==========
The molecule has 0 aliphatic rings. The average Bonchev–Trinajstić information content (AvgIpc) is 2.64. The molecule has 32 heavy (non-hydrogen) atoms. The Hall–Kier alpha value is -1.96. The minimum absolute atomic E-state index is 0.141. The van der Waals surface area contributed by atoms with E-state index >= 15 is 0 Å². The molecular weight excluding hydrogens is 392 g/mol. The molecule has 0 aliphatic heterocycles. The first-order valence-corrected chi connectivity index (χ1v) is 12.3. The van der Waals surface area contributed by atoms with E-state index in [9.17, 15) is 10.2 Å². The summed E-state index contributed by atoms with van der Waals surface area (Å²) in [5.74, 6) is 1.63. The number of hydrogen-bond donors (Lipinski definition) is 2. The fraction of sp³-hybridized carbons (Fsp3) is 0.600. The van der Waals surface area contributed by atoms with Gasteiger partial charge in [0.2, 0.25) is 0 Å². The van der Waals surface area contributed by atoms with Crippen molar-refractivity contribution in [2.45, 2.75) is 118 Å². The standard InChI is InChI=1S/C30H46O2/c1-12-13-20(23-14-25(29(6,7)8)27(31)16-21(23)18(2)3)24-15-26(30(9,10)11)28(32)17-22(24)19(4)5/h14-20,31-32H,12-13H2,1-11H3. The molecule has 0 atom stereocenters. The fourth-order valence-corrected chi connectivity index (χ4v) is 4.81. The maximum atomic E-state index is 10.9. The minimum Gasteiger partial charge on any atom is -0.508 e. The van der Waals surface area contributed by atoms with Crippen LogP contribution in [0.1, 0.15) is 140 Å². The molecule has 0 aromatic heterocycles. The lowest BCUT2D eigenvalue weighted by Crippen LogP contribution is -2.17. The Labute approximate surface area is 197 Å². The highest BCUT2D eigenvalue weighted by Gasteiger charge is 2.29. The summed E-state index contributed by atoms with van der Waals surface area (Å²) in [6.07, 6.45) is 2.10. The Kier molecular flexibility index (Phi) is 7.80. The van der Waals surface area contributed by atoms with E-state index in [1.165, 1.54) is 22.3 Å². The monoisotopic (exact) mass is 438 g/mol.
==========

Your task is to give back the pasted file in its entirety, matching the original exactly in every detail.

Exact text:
The molecule has 0 aliphatic rings. The average Bonchev–Trinajstić information content (AvgIpc) is 2.64. The molecule has 32 heavy (non-hydrogen) atoms. The Hall–Kier alpha value is -1.96. The minimum absolute atomic E-state index is 0.141. The van der Waals surface area contributed by atoms with E-state index >= 15 is 0 Å². The molecular weight excluding hydrogens is 392 g/mol. The molecule has 0 aliphatic heterocycles. The first-order valence-corrected chi connectivity index (χ1v) is 12.3. The van der Waals surface area contributed by atoms with E-state index in [9.17, 15) is 10.2 Å². The summed E-state index contributed by atoms with van der Waals surface area (Å²) in [5.74, 6) is 1.63. The number of hydrogen-bond donors (Lipinski definition) is 2. The fraction of sp³-hybridized carbons (Fsp3) is 0.600. The van der Waals surface area contributed by atoms with Gasteiger partial charge in [0.2, 0.25) is 0 Å². The van der Waals surface area contributed by atoms with Crippen molar-refractivity contribution in [2.45, 2.75) is 118 Å². The standard InChI is InChI=1S/C30H46O2/c1-12-13-20(23-14-25(29(6,7)8)27(31)16-21(23)18(2)3)24-15-26(30(9,10)11)28(32)17-22(24)19(4)5/h14-20,31-32H,12-13H2,1-11H3. The molecule has 0 atom stereocenters. The fourth-order valence-corrected chi connectivity index (χ4v) is 4.81. The maximum atomic E-state index is 10.9. The minimum Gasteiger partial charge on any atom is -0.508 e. The van der Waals surface area contributed by atoms with Crippen LogP contribution in [0.1, 0.15) is 140 Å². The molecule has 0 aromatic heterocycles. The lowest BCUT2D eigenvalue weighted by Crippen LogP contribution is -2.17. The Labute approximate surface area is 197 Å². The highest BCUT2D eigenvalue weighted by Gasteiger charge is 2.29. The summed E-state index contributed by atoms with van der Waals surface area (Å²) in [6.07, 6.45) is 2.10. The Kier molecular flexibility index (Phi) is 7.80. The van der Waals surface area contributed by atoms with E-state index in [1.165, 1.54) is 22.3 Å². The monoisotopic (exact) mass is 438 g/mol.